UCL Division of Biosciences


New protocol from Tedesco lab details the modular 3D bioengineering of multilineage skeletal muscles

16 February 2023

Skeletal muscle is a complex tissue composed of multinucleated myofibers. Many severe and lethal disorders affect skeletal muscle; therefore, engineering models to reproduce such cellular complexity and function are instrumental in developing new therapies.

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In a new paper in Nature Protocols, Professer Francesco Saverio Tedesco (UCL Cell and Developmental Biology) et al detail the modular 3D bioengineering of multilineage skeletal muscles from human induced pluripotent stem cells, which are first differentiated into myogenic, neural and vascular progenitor cells and then combined within 3D hydrogels under tension to generate an aligned myofiber scaffold containing vascular networks and motor neurons.

3D bioengineered muscles recapitulate morphological and functional features of human skeletal muscle, including establishment of a pool of cells expressing muscle stem cell markers. Importantly, bioengineered muscles provide a high-fidelity platform to study muscle pathology, such as emergence of dysmorphic nuclei in muscular dystrophies caused by mutant lamins. The protocol is easy to follow for operators with cell culture experience and takes between 9 and 30 d, depending on the number of cell lineages in the construct. They also provide examples of applications of this advanced platform for testing gene and cell therapies in vitro, as well as for in vivo studies, providing proof of principle of its potential as a tool to develop next-generation neuromuscular or musculoskeletal therapies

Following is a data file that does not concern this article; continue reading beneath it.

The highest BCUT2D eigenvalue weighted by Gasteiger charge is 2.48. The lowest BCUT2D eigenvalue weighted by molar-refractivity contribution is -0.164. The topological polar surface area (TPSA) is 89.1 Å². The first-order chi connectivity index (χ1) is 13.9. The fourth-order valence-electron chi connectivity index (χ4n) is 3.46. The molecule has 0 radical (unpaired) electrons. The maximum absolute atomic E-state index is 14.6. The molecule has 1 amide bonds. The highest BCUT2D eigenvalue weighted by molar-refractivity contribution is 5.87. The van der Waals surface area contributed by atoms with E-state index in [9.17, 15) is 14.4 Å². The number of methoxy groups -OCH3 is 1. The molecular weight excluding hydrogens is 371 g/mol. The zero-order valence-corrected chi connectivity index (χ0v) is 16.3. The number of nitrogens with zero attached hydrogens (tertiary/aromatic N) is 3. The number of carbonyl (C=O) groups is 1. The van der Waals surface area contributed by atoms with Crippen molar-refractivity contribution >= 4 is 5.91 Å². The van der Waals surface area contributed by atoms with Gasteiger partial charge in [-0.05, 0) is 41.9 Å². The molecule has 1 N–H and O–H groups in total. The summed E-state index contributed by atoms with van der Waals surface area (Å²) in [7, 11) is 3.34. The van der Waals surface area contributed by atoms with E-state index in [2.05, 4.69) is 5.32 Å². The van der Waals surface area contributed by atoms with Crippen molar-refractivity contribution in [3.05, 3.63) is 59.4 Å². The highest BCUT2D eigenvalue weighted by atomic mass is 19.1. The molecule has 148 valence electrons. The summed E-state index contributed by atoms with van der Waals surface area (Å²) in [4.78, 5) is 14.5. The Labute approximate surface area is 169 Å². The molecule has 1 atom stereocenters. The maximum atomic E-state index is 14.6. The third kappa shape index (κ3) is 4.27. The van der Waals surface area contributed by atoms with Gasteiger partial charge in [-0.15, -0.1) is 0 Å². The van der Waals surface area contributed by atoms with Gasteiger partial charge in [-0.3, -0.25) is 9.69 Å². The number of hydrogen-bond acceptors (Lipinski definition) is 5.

Original research paper (free access): https://rdcu.be/c5HAS